Victoria Steele, who served for close to nine years as head of UCLA Library Special Collections, will be returning to UCLA.
Steele has accepted a two-year appointment as interim head librarian at UCLA’s William Andrews Clark Memorial Library, beginning Aug. 28. The post has been vacant since the December departure of Gerald Cloud.
"It's a wonderful opportunity to lead one of the country's finest special collections in one of the world's most beautiful libraries,” Steele said. “I look forward to working with my exceptional new colleagues at the Clark Library and in the Center for 17th- and 18th-Century Studies. In addition, this dedicated Bruin is pleased as can be to reconnect with her beloved alma mater."
As head of UCLA Library Special Collections from 2000-2009, she raised close to $10 million to support acquisitions, processing, cataloging, preservation, programs, digital projects and endowments. Among the many collections she brought to UCLA were the Susan Sontag Papers. She also created the Center for Primary Research and Training, which has become a model for similar initiatives around the country.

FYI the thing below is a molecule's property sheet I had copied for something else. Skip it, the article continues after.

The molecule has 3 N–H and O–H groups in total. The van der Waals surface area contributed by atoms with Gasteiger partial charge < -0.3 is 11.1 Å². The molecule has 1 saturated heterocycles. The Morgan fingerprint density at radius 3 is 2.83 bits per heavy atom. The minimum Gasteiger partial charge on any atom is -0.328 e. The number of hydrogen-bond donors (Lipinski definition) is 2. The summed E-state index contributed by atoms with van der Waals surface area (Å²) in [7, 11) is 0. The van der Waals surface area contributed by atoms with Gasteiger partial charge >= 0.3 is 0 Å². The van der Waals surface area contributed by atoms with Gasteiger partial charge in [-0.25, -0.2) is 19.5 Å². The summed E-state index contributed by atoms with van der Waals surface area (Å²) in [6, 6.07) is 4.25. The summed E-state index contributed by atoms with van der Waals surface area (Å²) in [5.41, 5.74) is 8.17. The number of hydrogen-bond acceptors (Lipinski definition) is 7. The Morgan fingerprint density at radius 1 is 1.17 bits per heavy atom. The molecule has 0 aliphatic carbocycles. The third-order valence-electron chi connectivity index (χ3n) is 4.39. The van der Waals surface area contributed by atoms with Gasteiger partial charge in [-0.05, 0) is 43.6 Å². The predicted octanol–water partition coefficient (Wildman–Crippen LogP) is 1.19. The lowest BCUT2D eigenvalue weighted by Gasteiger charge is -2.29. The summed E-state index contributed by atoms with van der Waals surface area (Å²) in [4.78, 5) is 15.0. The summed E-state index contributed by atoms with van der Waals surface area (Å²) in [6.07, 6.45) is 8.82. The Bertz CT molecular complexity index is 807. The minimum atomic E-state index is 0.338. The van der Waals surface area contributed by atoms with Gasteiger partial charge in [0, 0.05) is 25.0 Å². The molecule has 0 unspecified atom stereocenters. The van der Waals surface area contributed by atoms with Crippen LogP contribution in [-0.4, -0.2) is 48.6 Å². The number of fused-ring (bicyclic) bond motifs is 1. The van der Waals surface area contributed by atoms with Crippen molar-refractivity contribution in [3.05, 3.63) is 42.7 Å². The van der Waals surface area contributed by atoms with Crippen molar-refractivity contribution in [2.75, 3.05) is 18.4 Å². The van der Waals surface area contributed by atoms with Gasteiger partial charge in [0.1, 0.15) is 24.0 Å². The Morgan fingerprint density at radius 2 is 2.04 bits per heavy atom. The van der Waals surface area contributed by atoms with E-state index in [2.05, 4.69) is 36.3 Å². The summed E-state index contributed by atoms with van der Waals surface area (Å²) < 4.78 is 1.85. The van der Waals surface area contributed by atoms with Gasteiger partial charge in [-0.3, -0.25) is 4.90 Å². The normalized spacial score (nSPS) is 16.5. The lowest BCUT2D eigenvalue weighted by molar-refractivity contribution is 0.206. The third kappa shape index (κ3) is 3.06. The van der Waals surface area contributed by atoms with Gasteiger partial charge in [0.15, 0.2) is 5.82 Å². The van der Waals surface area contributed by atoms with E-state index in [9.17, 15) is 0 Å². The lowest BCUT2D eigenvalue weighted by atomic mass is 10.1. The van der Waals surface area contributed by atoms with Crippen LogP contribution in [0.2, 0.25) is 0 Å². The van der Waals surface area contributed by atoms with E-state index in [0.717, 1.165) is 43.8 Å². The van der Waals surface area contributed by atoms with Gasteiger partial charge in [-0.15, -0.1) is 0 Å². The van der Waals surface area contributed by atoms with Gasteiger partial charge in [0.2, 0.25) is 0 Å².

Steele left UCLA to become the Brooke Russell Astor Director of Collections Strategy for the New York Public Library, where she has been responsible for the library’s renowned research collections, including numerous special collections and archives. During her tenure in New York, she and husband, Timothy Steele – a poet, critic, and professor emeritus of English at Cal State, Los Angeles – have maintained two households, one in Manhattan and another in West Los Angeles.
Steele holds a B.A. in art history and an M.L.S. from UCLA (as well as an M.A. and Ph.D. from USC). She is a past recipient of a Fulbright Fellowship and the Order of the Golden Bruin, an honorary organization for those who have provided exemplary service to UCLA.
The Clark Library, located in L.A.’s historic West Adams District, specializes in English 17th- and 18th-Century history and literature, Oscar Wilde and fine printing. It is administered by the UCLA Center for 17th- and 18th-Century Studies in the College.